RGDI and RNNDI, Volume measures - Seasonally adjusted
Graph: RGDI and RNNDI, Volume measures—Seasonally adjusted


The terms of trade is a relative price measure and not simply a case of either export prices rising and import prices falling or vice versa. Further, the composition of exports and imports will change over time, relative price changes within exports and imports will change, there will be varying price elasticities and there will be exchange rate influences. As a result, there are many possible economic outcomes from either an increase or decrease in the terms of trade.

The recent improvements in the terms of trade have reflected trend rises in export prices and trend falls in import prices. In such a situation the following possible outcomes are ones that are most likely to be observed in the national accounts.

  • Falling import prices might be expected to lift demand, in volume terms, for imports of goods and services.
  • This increase in demand for imports is likely to be reflected in stronger growth in the volume of domestic final demand (household consumption and investment in machinery and equipment in particular).
  • Rising export prices might be expected to provide a boost to the nominal incomes of exporters and hence their operating surplus.
  • In turn, these increases in operating surplus may lead to benefits to domestic shareholders in terms of increased dividend payments and are also likely to be reflected in higher property income payments to foreign direct investors.

Each of these possibilities can be monitored in the various data tables within the quarterly national accounts publication although ascribing any movements solely to the terms of trade effect would not be appropriate.


Further information on this article may be obtained by contacting Michael Anderson on (02) 6252 6713 or by email at


The effect of an improvement in the terms of trade can be illustrated by way of an example. Assume that wheat is the only good produced in Australia. In year 1, 10 million tonnes of wheat are produced, priced at $100 per tonne giving a total value of production of wheat of $1,000 million. Part of the wheat (30 per cent, worth $300 million) is exported while the rest is consumed within Australia. Imports in the same period consist only of diesel fuel (1 million kilolitres at $300 per kilolitre resulting in a total value of $300 million). These imports are used up entirely in the process of producing the wheat. Therefore, the value of GDP is $700 million ($1,000 million of output less $300 million of intermediate input).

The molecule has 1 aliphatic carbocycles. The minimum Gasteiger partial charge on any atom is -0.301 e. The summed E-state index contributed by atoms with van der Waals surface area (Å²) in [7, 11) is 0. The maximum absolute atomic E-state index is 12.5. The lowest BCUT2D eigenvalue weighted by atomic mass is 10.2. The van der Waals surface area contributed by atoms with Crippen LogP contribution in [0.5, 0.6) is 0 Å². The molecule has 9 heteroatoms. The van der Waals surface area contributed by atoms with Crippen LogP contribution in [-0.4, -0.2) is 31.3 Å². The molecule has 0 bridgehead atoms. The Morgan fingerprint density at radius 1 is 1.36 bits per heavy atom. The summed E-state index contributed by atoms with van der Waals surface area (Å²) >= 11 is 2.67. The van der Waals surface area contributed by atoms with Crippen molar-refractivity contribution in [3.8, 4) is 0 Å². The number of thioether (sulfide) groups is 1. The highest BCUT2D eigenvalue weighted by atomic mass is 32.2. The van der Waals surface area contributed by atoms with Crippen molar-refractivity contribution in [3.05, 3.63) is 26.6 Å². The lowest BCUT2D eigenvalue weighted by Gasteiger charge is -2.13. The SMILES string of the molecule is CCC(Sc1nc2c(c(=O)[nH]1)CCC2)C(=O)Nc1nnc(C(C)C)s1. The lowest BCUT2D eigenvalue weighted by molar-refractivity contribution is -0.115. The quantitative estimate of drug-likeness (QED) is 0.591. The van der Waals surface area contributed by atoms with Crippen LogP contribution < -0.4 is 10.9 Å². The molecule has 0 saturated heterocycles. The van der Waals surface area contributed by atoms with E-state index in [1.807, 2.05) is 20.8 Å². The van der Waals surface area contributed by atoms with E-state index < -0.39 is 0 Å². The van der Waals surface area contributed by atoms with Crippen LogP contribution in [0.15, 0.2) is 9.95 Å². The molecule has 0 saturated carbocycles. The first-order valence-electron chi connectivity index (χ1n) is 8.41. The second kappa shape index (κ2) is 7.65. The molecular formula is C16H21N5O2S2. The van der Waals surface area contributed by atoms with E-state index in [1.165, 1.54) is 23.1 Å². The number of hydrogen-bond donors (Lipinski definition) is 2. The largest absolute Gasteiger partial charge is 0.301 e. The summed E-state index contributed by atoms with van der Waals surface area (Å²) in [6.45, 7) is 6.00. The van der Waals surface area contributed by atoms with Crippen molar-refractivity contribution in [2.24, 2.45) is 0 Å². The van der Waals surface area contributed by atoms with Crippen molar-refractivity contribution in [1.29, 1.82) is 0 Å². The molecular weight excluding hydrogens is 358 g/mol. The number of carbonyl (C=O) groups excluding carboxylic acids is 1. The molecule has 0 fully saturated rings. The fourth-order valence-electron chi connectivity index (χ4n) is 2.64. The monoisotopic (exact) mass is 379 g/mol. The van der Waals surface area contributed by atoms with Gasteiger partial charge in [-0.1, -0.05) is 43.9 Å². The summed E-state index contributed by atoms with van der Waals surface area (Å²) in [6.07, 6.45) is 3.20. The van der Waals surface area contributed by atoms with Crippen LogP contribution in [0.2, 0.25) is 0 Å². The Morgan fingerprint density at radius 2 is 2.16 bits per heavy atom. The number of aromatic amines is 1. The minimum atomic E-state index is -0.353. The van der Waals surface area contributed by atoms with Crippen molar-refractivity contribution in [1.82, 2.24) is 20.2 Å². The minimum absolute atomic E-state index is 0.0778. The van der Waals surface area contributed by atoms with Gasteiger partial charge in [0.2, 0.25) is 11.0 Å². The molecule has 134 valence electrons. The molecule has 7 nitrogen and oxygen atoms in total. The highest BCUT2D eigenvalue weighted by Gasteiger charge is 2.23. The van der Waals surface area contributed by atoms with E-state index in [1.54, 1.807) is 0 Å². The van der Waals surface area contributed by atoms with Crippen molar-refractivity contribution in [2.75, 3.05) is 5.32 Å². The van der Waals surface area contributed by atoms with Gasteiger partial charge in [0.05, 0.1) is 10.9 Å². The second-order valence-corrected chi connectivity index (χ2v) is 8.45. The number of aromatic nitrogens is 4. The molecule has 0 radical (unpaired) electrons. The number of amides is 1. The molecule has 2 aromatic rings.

Further assume that the only change between year 1 and year 2 is an improvement in the terms of trade as a result of a fall in the price of diesel from $300 to $240 per kilolitre. If year 1 is the base period then the implicit price deflator (IPD) for exports will be 100.0 in both years while the IPD for imports will be 100.0 in year 1 and 80.0 in year 2. As a result the terms of trade have improved from 100.0 to 125.0 between the two years. The same volumes of wheat are produced, consumed domestically and exported, and the same volume of petroleum is imported. In volume terms, the expenditure side of the national accounts in year 2 expressed in year 1 prices will be identical to that for year 1. There is no change in any of the components or in total GDP (in volume terms) because all the underlying volumes are identical in both years.

However, in current prices, the expenditure side of the national accounts for year 2 does change, as the value of diesel imports falls and hence GDP rises. These outcomes can be seen in the following table.

Current price values
Volume terms
Year 1
Year 2
Year 1
Year 2

Private final consumption expenditure
less Imports
Gross domestic product

For year 2 the same result is obtained using the production approach to measure current price GDP ($1,000 million of output less $240 million of intermediate input). It is apparent that the income available from the production of the same volume of output has risen because of the improvement in the terms of trade which resulted from the fall in import prices.

In the simple example above, the estimate of export volumes in Year 2 adjusted for the terms of trade effect would be $375 million. This is obtained by deflating the current price value ($300 million) by the imports IPD (80.0). The impact in real incomes once adjustment is made for the terms of trade effect would be as follows: